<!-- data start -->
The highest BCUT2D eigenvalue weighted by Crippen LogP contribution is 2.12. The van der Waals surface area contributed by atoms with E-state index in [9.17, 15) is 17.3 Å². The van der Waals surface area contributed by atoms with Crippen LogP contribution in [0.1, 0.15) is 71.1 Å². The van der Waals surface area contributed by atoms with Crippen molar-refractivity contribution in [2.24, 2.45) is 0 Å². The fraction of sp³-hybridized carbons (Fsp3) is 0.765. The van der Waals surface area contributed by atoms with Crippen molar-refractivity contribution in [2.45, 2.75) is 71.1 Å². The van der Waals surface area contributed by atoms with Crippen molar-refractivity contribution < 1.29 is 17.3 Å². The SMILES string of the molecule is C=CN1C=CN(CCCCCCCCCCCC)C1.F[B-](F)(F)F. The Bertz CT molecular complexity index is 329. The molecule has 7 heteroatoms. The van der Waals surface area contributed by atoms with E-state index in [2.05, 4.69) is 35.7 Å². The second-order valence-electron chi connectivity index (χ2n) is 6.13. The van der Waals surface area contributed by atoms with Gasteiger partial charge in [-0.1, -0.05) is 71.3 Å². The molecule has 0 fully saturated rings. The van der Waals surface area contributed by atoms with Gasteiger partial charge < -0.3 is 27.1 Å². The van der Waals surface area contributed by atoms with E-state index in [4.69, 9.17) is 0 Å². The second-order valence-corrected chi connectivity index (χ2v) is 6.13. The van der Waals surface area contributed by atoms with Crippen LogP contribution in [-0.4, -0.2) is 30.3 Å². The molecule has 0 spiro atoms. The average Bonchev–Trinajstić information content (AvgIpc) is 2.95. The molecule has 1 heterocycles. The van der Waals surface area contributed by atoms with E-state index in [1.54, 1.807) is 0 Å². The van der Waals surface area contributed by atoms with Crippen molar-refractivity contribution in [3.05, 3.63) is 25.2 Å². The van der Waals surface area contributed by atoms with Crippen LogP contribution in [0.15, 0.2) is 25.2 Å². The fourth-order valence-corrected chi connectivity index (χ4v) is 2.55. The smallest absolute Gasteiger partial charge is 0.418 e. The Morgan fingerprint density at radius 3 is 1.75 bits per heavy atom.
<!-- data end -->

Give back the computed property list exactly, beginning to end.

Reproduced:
The highest BCUT2D eigenvalue weighted by Crippen LogP contribution is 2.12. The van der Waals surface area contributed by atoms with E-state index in [9.17, 15) is 17.3 Å². The van der Waals surface area contributed by atoms with Crippen LogP contribution in [0.1, 0.15) is 71.1 Å². The van der Waals surface area contributed by atoms with Crippen molar-refractivity contribution in [2.24, 2.45) is 0 Å². The fraction of sp³-hybridized carbons (Fsp3) is 0.765. The van der Waals surface area contributed by atoms with Crippen molar-refractivity contribution in [2.45, 2.75) is 71.1 Å². The van der Waals surface area contributed by atoms with Crippen molar-refractivity contribution < 1.29 is 17.3 Å². The SMILES string of the molecule is C=CN1C=CN(CCCCCCCCCCCC)C1.F[B-](F)(F)F. The Bertz CT molecular complexity index is 329. The molecule has 7 heteroatoms. The van der Waals surface area contributed by atoms with E-state index in [2.05, 4.69) is 35.7 Å². The second-order valence-electron chi connectivity index (χ2n) is 6.13. The van der Waals surface area contributed by atoms with Gasteiger partial charge in [-0.1, -0.05) is 71.3 Å². The molecule has 0 fully saturated rings. The van der Waals surface area contributed by atoms with Gasteiger partial charge < -0.3 is 27.1 Å². The van der Waals surface area contributed by atoms with E-state index in [4.69, 9.17) is 0 Å². The second-order valence-corrected chi connectivity index (χ2v) is 6.13. The van der Waals surface area contributed by atoms with Crippen LogP contribution in [-0.4, -0.2) is 30.3 Å². The molecule has 0 spiro atoms. The average Bonchev–Trinajstić information content (AvgIpc) is 2.95. The molecule has 1 heterocycles. The van der Waals surface area contributed by atoms with E-state index in [1.54, 1.807) is 0 Å². The van der Waals surface area contributed by atoms with Crippen molar-refractivity contribution in [3.05, 3.63) is 25.2 Å². The van der Waals surface area contributed by atoms with Crippen LogP contribution in [0.15, 0.2) is 25.2 Å². The fourth-order valence-corrected chi connectivity index (χ4v) is 2.55. The smallest absolute Gasteiger partial charge is 0.418 e. The Morgan fingerprint density at radius 3 is 1.75 bits per heavy atom.